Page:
On the flip side, the car’s condenser might also be faulty. In contrast to the evaporator, the condenser is what takes in the gaseous refrigerant (read: cold air) from the cabin, and then turns it back into its liquid state. This will then flow back into the AC unit, and the cycle continues.
A blocked or faulty condenser will also cause some of the aforementioned symptoms to appear. For instance, the airflow might be weaker than usual, or the air itself might not be cold.
Auto Air Conditioning Repair Costs Causes #4: Faulty Blower Motor
Equally as important in the functions of your car’s AC unit is its electrics. There is a myriad of different components in here that could fail, such as a bad relay or perhaps a blown fuse. This is then connected to the blower motor and its resistor.
A blower motor is a component that is responsible for pushing the air through your car’s AC vents. Damage to it will cause problems such as not being able to feel any air or weak airflow from your air conditioner.
A blown fuse or a bad relay will mean that no electrical power can flow to the blower motor, and prevent it from working. Meanwhile, the blower motor’s resistor is what regulates the amount of air that the blower motor will eventually send.
This is depending on your preference, as you adjust the ‘Low, Medium, High’ option for your preferred airflow. Thus, any damage to the resistor or the blower motor itself can cease its function in being able to send air through the AC vents.
Auto Air Conditioning Repair Costs Causes #5: Damaged Belts Or Loose Hose
Within a car’s air conditioning unit, there are a number of belts and hoses that are needed for it to function. Your car’s AC belt is what connects the air conditioning unit’s compressor clutch to the engine’s crankshaft.
Meanwhile, hoses are necessary to channel refrigerant, air, and so on to circulate within the AC system. As we mentioned earlier in our auto air conditioning repair costs guide, the AC unit needs to remain sealed.
A hose can wear out, or loosen over time. Alternatively, the seals around the hoses’ connection could open up following wear and tear. Any sort of leakage, loosening, blockage, or detachment can cause some of the signs from earlier.
This includes not-so-cold air and weak airflow. Any damage to the belt will also affect the air conditioner’s function. For instance, issues with the AC belt, or it becoming loose could result in you hearing unusual noises.
Auto Air Conditioning Repair Costs Causes #6: Bad Compressor Or Compressor Clutch
Another key part and perhaps the most important within any air conditioning unit is the compressor. The compressor is responsible for moving refrigerant between the two heat exchangers – the evaporator, and condenser.
Therefore, it’s safe to say that the compressor is the heart of a car’s AC system, and is responsible for ensuring that cold air is supplied when needed. Meanwhile, the clutch is what connects the compressor to the engine to supply power to the AC.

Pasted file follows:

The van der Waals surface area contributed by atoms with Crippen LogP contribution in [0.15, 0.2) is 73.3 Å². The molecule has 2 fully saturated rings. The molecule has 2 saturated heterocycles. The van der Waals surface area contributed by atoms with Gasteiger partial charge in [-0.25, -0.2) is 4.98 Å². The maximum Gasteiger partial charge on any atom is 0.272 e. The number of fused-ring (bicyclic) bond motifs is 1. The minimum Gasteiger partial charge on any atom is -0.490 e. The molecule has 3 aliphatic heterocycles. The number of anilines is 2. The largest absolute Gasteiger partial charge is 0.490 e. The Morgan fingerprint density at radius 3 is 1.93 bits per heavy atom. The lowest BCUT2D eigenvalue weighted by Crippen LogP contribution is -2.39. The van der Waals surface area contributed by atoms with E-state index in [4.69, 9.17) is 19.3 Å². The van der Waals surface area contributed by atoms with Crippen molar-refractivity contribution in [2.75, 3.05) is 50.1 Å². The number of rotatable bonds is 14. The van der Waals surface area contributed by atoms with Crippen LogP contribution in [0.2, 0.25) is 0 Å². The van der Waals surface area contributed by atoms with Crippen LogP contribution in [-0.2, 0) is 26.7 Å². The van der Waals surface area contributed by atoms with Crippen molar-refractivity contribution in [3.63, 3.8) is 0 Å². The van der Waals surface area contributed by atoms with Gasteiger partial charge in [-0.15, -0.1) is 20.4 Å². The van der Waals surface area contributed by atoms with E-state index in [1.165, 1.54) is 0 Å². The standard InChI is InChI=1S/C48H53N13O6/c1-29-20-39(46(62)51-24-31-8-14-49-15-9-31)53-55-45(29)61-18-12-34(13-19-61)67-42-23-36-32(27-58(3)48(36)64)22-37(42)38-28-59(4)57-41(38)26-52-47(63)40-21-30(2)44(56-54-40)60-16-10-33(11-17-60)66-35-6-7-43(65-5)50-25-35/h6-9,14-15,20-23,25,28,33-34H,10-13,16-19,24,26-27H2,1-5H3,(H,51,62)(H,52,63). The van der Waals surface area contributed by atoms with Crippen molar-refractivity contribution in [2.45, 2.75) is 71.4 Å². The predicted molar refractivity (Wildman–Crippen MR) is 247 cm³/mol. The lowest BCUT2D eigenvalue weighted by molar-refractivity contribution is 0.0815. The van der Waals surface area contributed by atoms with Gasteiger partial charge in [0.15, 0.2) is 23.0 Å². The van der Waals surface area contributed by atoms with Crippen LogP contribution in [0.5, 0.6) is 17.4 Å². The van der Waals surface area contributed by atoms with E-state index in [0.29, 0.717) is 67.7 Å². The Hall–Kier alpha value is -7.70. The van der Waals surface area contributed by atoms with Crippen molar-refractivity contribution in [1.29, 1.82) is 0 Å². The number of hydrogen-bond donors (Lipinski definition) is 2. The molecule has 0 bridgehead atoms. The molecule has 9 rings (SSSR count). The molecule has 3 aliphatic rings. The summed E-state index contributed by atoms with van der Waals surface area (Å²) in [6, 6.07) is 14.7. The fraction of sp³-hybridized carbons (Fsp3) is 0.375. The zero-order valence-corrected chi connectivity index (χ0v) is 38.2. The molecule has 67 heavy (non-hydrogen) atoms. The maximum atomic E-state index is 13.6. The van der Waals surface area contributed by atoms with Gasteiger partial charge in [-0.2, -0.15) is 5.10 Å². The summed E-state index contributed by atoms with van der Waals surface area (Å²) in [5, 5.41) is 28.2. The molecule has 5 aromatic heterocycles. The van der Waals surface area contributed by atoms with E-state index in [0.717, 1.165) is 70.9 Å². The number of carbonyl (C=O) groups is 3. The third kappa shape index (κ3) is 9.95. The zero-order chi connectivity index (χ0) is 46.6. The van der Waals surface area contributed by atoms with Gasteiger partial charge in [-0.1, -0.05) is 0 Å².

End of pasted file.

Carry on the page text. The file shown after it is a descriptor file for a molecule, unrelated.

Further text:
The compressor clutch can seize, or break. This results in the compressor – and thus, the entire AC unit – not being able to receive any power. This will then prevent the compressor from being able to maintain the heat exchange.
While the compressor itself is designed to have a long shelf-life, it too can fail. In the end, this results in the AC system not being able to function as intended. Some of the symptoms can be that the air is not cold or hearing odd noises while the AC is turned on.
How To Fix AC In Car
By now, we’ve understood both the symptoms of a damaged or failing AC unit, and what’s causing them to appear. The only natural step forward in our auto air conditioning repair costs guide would be to look into ways that you can fix these problems.
We’ll be looking more in-depth into the exact costs in a bit, as for now, we’ll look into the probability of having your car’s AC fixed. First and foremost, it’s worth noting that AC problems are not easy to resolve DIY-style.
So, as far as the question of “can you fix your car’s AC unit?” goes, the answer is yes. However, it should only be done by qualified technicians. A highly knowledgeable car owner with experienced technical skills can try to do this at home.
But for most people, we’d suggest biting the bullet of labor costs, and having it sent to a workshop. This is thanks to the difficulty and complexities at work within your car’s air conditioning unit.
As we’ve learned already, AC systems are meant to be fully enclosed units. Hence, the fault of any single component will require you to take apart most of the AC unit. This is extremely difficult to do and is heavily time-consuming.
Even more so, refrigerant leakage can’t be seen with the naked eye. You’ll be needing a specialized black light to see traces of it. Conclusively, fixing your AC unit at home is something that even the keenest of hobbyists might want to avoid.
Can I Drive My Car With A Bad AC Compressor
As we’ve mentioned much earlier, your car’s air conditioning unit isn’t the most critical part of its function. After all, your automobile can still happily drive along even with a faulty AC unit. The only downside is your discomfort.